KAMPALA, Uganda — More than 30 people were killed in violent protests in Uganda this week, officials said Friday, as supporters of presidential candidate and pop star Bobi Wine clashed with security forces over his arrest, in some of the worst unrest in the East African country in a decade.

It was unclear who was responsible for the deaths. Most of the 37 dead suffered gunshot wounds and traumatic injuries, said Uganda police’s chief pathologist, Moses Byaruhanga.

Wine, who has emerged as the strongest challenger to Uganda’s longtime leader Yoweri Museveni in elections set for early next year, was released on bail Friday, his lawyer Nicholas Opiyo said.

Opiyo said Wine was arrested on a coronavirus violation. But, he said, “the actual reason really is that it is part of the broader attempt to stifle opposition campaigns.” He noted that Museveni was also holding political rallies without interference by police.

Opposition candidates have argued that if the government feared an escalation of coronavirus cases it should have delayed the presidential election.

Tensions have risen ahead of the Jan. 14 poll as Museveni, 76, who has been in power since 1986, seeks a sixth term. Last year, he was cleared to run again after the country’s top court upheld a decision to scrap the presidential age limit, which was previously set to 75.

Scores of Wine’s supporters were injured and at least 577 arrested in the protests that broke out across the country after police arrested Wine in Luuka, east of Kampala, on Wednesday. Wine, 38, has a strong following among Uganda’s youths and poor living in urban areas. He has often called on Museveni to resign.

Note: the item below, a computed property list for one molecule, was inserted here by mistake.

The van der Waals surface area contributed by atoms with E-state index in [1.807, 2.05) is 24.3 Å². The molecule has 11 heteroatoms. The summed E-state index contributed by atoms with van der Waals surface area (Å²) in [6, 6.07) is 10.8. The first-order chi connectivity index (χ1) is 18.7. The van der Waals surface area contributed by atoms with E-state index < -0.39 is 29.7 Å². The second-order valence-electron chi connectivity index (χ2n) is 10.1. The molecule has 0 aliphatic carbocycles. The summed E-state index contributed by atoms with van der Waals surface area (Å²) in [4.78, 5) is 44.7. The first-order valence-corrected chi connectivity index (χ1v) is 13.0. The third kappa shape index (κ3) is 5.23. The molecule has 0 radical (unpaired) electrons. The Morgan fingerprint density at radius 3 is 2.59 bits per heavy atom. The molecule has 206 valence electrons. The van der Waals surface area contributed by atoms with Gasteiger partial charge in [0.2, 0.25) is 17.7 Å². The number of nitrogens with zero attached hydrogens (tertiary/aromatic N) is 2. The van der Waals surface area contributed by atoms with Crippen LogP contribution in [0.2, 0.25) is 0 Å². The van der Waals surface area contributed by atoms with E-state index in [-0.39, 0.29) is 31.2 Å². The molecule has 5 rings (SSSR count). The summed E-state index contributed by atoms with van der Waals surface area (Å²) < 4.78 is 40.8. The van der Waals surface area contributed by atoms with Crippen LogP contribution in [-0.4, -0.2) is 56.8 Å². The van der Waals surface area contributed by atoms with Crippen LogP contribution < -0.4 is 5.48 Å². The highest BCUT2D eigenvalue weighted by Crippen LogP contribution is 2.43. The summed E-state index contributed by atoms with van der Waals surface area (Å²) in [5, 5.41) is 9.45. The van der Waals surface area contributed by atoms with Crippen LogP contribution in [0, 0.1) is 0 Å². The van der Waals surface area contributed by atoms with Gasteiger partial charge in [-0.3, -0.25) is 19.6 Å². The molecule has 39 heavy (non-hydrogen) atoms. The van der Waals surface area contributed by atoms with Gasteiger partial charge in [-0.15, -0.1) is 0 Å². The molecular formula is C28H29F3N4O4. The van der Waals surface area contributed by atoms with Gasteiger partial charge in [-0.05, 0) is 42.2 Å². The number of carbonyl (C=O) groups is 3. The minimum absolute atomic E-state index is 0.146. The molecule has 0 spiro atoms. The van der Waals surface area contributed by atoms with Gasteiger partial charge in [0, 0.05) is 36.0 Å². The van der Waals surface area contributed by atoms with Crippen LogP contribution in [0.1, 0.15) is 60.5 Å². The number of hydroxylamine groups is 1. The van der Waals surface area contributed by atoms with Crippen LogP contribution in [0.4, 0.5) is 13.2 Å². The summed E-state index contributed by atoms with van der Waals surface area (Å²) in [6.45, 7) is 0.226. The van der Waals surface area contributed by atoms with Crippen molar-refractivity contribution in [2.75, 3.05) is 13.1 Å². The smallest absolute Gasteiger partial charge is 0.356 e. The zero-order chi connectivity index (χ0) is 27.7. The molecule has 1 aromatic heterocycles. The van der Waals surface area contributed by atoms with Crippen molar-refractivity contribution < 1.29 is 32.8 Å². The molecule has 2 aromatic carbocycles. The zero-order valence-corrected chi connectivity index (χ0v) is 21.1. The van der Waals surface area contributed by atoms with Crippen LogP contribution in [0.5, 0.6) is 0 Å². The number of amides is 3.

“The increasing spate of violence so early in the campaign season does not bode well for the weeks to come before the elections,” said Oryem Nyeko, an Africa expert at Human Rights Watch. “The authorities can stem the slide toward further violence by ending the harassment of journalists and opposition candidates and their supporters, and the violent disruption of their campaign rallies.”

Another opposition candidate, Patrick Oboi Amuriat, of the Forum for Democratic Change party, was also arrested Thursday but released hours later.

Museveni said in a statement that Uganda was losing people to the coronavirus and warned he would not tolerate any violations of coronavirus-related measures during campaigns. As of Friday, Uganda had recorded more than 17,000 coronavirus cases and more than 150 deaths, according to Johns Hopkins University data.

It is the second time that Wine has been arrested this month. On Nov. 3, television footage showed him being pulled from his car by police shortly after he registered as a candidate.

Wine, whose real name is Robert Kyagulanyi, would probably go back on the campaign trail, Opiyo said. But he expressed concern for Wine’s safety.

“It is unlikely they might kill him, but he is in serious danger of being hurt, being shot or being injured,” Opiyo said.

In 2018, Wine sought medical treatment in the United States after he said he was tortured by Ugandan military while in custody following a scuffle at a political rally in which his driver was fatally shot.

Wroughton reported from Cape Town.